How do I fix a P0420 catalytic converter inefficiency issue?

Hey guys, I’ve got a question about my 2013 Rio LX 4-door with 76,500 miles on it. The check engine light was on for a couple of days showing code P0420, which indicates “catalyst system efficiency below threshold.” Oddly enough, it turned off on its own after two days.

The local Kia dealer can’t see me for a diagnostic appointment until a week from now and charges $90. They mentioned there’s an 8-year, 80,000-mile warranty on the catalytic converter.

Any thoughts or suggestions on what might be causing this or how to handle it before my appointment?

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Firstly, there’s a possibility that the P0420 could be caused by a faulty O2 sensor, but more commonly, it indicates the catalytic converter isn’t functioning correctly. If your car has been burning oil or had significant misfires previously, it’s likely the catalytic converter is deteriorating.

The 80,000-mile or 8-year warranty for federal emissions is legitimate. However, if the check engine light is off and there’s no P0420 code currently stored, Kia may not diagnose or replace the catalytic converter. There’s also uncertainty about Kia’s response if the code was previously stored but the light is now off. In this situation, you’ll need the check engine light and P0420 code to reappear and persist until your appointment for Kia to address it.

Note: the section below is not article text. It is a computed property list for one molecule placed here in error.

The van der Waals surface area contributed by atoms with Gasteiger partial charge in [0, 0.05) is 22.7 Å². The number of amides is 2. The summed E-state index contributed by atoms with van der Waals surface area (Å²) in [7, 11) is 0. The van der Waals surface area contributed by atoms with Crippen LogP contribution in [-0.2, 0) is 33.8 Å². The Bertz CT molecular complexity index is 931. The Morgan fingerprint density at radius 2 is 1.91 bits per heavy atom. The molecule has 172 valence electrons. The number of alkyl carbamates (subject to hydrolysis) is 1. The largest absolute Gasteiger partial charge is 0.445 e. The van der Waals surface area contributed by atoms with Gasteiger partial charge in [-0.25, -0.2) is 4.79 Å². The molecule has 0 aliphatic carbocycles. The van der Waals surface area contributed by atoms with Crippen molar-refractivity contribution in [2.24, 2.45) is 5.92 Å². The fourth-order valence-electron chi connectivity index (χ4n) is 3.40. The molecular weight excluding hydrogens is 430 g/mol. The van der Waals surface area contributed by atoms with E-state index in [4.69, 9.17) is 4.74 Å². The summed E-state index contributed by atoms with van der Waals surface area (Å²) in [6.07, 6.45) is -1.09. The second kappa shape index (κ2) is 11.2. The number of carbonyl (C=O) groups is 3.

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Great advice, Thank you.

As I’m considering the potential faulty parts, it seems these components could be involved:

  • Kia Manufactured with Converter (Part Number: 28510-2BEF1). This seems to include the warm-up catalytic converter.
  • Kia Oxygen Sensor (Part Number: 39210-2B210). Front oxygen sensor.
  • Kia Oxygen Sensor (Part Number: 39210-2B220). Rear oxygen sensor.
  • Kia Intermediate Pipe (Part Number: 28600-1W850). This appears to include the under-floor catalytic converter.
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With 76,000 miles on your car, unless you’ve been driving with the check engine light (CEL) on for an extended period, I would doubt that the catalytic converter is bad. It’s more likely that there’s an issue with the O2 sensor or there could be corrosion in the sensor plug/socket connections.

In any case, continue driving the car until the P code reappears, and avoid clearing the code yourself. Then, take it back to the dealer for repairs. They won’t proceed without being able to read the codes, and it’s important to have the code(s) present to ensure you receive the correct diagnosis and repair. This also protects you in case the issue arises again after the warranty expires, as federal regulations require manufacturers to honor emissions warranties.